Description

Three women, one dream: to become a successful author.

Eden Taylor has made it—big time. A twenty-three year old with model girl looks and a book deal with a major publisher, she’s outselling the established names in her field and is fast becoming the darling of the media.

Becky Hunter has money problems. Can she earn enough from her light-hearted romance novels to counteract boyfriend Alex’s extravagant spending habits, before their rocky world collapses?

Hard up factory worker Jan Chilver sees writing as an escape from her troubled, lonely life. She is offered a lifeline—but fails to read the small print…

In the competitive world of publishing, success can be merely a matter of who you know—and how ruthless you are prepared to be to get to the top.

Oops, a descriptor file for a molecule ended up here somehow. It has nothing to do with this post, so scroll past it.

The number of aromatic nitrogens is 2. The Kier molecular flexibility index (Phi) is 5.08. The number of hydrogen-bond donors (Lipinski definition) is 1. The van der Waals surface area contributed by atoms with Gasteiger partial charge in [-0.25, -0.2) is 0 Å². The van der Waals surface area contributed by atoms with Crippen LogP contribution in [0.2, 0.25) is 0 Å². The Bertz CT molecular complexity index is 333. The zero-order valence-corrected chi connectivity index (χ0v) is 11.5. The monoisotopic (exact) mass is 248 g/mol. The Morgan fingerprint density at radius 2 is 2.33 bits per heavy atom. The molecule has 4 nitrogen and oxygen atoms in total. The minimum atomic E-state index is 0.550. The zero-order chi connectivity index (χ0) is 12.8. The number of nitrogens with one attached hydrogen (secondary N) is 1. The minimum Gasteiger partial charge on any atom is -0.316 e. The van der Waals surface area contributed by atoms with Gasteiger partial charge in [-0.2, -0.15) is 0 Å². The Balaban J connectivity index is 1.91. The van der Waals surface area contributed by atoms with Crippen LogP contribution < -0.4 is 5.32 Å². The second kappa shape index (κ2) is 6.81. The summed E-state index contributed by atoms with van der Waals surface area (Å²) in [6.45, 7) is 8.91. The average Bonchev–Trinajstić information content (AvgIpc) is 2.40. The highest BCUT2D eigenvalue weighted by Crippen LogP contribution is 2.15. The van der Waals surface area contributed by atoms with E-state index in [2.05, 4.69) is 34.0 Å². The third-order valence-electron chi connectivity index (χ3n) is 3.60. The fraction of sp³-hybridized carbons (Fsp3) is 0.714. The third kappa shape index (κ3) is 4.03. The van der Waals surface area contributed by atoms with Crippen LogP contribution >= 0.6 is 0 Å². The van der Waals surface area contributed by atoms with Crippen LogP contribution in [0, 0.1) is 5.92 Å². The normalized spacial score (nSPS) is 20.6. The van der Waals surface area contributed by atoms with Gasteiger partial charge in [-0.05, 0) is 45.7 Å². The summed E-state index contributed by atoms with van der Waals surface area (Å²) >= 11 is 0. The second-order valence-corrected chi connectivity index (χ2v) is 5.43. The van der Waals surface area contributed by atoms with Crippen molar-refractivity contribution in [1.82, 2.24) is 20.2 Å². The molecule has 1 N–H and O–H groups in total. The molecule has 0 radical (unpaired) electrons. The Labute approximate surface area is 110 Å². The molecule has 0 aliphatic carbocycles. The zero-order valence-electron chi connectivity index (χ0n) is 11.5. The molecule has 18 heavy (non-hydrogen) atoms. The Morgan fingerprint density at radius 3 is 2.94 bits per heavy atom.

BEST SELLER is a novella of 40k words (roughly half as long as an average length novel), a slightly dark, slightly edgy drama with a twist or three in the tale.

Details

Title: Best Seller

Author: Terry Tyler

Published:  March 14th 2016

AISN: B01CXA2K8E

Genre: Literary Fiction, Suspense

Pages: 155

Source: Review copy from author

My Rating: 5/5 stars

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Review: Missing, Presumed by Susie Steiner

Beautifully written crime thriller missing